Imagination and Inner Intuition

In Andrew Stephenson & Anil Gomes (eds.), Kant and the Philosophy of Mind: Perception, Reason, and the Self. Oxford, United Kingdom: Oxford University Press. pp. 104-123 (2017)
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Abstract

In this paper I return to the question of whether intuition is object-dependent. Kant’s account of the imagination appears to suggest that intuition is not object-dependent. On a recent proposal, however, the imagination is a faculty of merely inner intuition, the inner objects of which exist and are present in the way demanded by object-dependence views, such as Lucy Allais’s relational account. I argue against this proposal on both textual and philosophical grounds. It is inconsistent with what Kant says about how the imagination functions and is ultimately incompatible with the relational account it is supposed to support. Kant’s account of the imagination remains a serious obstacle for the view that intuition is object-dependent.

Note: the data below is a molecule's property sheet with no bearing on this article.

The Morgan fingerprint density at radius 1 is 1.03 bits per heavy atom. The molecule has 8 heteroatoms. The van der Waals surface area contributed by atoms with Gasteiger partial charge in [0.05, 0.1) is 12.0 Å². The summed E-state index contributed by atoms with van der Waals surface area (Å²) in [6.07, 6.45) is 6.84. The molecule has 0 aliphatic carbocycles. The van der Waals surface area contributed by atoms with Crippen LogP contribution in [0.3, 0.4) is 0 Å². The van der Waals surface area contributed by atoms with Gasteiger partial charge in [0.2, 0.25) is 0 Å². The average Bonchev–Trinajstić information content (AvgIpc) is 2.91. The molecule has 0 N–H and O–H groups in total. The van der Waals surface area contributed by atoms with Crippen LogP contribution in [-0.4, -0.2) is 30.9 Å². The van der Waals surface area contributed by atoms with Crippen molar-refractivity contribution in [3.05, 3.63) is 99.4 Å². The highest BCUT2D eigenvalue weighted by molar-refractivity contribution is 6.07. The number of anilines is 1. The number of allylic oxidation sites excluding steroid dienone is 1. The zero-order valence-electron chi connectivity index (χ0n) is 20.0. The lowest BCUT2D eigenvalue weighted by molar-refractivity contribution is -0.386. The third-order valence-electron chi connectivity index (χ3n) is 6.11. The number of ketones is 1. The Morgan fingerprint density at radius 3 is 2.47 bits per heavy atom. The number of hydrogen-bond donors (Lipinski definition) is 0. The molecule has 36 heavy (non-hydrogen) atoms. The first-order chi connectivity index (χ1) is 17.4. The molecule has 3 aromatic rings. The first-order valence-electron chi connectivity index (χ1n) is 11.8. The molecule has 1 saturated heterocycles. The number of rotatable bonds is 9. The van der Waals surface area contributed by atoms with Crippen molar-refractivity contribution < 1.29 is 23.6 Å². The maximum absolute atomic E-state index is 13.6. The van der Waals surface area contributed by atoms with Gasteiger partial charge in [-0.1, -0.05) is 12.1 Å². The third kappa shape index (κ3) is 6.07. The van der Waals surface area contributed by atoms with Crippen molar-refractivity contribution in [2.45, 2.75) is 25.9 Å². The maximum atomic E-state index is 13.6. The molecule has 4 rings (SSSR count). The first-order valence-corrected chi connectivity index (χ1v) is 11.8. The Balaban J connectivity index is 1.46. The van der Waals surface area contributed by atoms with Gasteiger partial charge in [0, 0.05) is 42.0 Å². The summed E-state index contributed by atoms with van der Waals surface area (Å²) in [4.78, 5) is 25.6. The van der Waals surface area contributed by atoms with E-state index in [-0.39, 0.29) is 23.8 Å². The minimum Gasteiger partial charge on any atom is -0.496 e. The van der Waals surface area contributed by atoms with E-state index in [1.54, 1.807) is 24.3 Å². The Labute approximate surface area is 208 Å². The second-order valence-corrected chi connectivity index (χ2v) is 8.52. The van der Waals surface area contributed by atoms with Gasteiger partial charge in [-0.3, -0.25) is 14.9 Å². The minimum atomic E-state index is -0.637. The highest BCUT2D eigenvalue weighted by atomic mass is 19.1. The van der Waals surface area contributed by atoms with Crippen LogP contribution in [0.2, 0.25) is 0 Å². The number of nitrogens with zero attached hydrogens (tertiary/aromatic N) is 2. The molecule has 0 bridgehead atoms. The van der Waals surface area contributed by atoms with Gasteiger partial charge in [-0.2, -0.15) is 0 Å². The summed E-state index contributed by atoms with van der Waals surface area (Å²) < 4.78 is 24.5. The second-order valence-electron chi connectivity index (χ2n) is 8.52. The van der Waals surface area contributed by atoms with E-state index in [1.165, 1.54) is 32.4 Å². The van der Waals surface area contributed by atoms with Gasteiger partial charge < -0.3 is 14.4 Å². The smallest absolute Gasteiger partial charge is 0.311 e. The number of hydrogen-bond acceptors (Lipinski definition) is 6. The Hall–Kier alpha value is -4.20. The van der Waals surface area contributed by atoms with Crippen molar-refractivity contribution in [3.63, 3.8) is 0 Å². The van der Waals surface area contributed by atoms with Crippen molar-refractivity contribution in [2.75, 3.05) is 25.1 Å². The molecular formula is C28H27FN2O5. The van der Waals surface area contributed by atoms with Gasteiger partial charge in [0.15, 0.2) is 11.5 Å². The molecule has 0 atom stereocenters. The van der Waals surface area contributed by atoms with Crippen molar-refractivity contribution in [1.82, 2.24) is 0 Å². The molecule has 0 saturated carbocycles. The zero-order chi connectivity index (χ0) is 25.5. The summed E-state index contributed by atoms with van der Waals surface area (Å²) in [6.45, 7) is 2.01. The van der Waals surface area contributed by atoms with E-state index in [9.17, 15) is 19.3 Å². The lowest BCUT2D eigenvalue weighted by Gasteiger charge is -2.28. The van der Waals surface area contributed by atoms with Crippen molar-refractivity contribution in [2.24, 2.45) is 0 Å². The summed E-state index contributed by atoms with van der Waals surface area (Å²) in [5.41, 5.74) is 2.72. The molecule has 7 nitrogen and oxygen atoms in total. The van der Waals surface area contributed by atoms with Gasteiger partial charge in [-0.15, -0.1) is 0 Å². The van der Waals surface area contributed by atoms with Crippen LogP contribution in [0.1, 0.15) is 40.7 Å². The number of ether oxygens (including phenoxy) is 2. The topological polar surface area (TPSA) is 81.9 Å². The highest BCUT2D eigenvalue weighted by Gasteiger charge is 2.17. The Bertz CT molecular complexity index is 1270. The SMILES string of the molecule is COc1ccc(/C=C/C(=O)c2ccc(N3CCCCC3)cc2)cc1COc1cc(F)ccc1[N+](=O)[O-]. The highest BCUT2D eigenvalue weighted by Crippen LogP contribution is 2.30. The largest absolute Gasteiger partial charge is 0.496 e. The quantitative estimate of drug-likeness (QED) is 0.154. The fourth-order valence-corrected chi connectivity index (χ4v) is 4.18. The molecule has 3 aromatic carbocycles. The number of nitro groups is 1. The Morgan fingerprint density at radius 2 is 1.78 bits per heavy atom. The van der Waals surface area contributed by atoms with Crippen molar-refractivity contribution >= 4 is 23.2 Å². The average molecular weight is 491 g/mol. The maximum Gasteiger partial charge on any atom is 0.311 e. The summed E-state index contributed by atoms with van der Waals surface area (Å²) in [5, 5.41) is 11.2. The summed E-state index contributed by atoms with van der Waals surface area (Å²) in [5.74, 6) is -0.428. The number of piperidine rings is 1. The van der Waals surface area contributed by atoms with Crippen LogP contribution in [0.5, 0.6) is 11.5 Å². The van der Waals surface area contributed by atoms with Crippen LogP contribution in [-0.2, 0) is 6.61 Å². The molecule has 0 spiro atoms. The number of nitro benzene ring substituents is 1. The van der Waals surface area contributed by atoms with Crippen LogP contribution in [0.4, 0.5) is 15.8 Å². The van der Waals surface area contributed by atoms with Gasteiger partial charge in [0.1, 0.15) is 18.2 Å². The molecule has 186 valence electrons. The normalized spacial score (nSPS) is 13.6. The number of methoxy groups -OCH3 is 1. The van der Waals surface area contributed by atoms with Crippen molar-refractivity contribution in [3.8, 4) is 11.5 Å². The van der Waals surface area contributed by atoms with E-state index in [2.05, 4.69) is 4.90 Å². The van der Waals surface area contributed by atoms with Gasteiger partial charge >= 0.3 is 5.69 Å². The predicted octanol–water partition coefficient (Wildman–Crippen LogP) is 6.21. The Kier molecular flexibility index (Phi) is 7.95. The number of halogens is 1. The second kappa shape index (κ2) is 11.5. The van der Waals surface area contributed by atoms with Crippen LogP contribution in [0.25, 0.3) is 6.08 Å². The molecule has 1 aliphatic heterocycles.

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Andrew Stephenson
University of Southampton

Citations of this work

A system of rational faculties: Additive or transformative?Karl Schafer - 2021 - European Journal of Philosophy 29 (4):918-936.
Kant and the concept of an object.Nicholas F. Stang - 2020 - European Journal of Philosophy 29 (2):299-322.
Kantian Conceptualism/Nonconceptualism.Colin McLear - 2020 - Stanford Encyclopedia of Philosophy.

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References found in this work

Manifest Reality: Kant's Idealism and His Realism.Lucy Allais - 2015 - Oxford, GB: Oxford University Press UK.
The limits of self-awareness.Michael G. F. Martin - 2004 - Philosophical Studies 120 (1-3):37-89.
Kant’s Modal Metaphysics.Nicholas Frederick Stang - 2016 - Oxford, GB: Oxford University Press UK.
Kant and the foundations of analytic philosophy.Robert Hanna - 2001 - New York: Oxford University Press.
On being alienated.Michael G. F. Martin - 2006 - In Tamar Gendler & John Hawthorne (eds.), Perceptual experience. New York: Oxford University Press.

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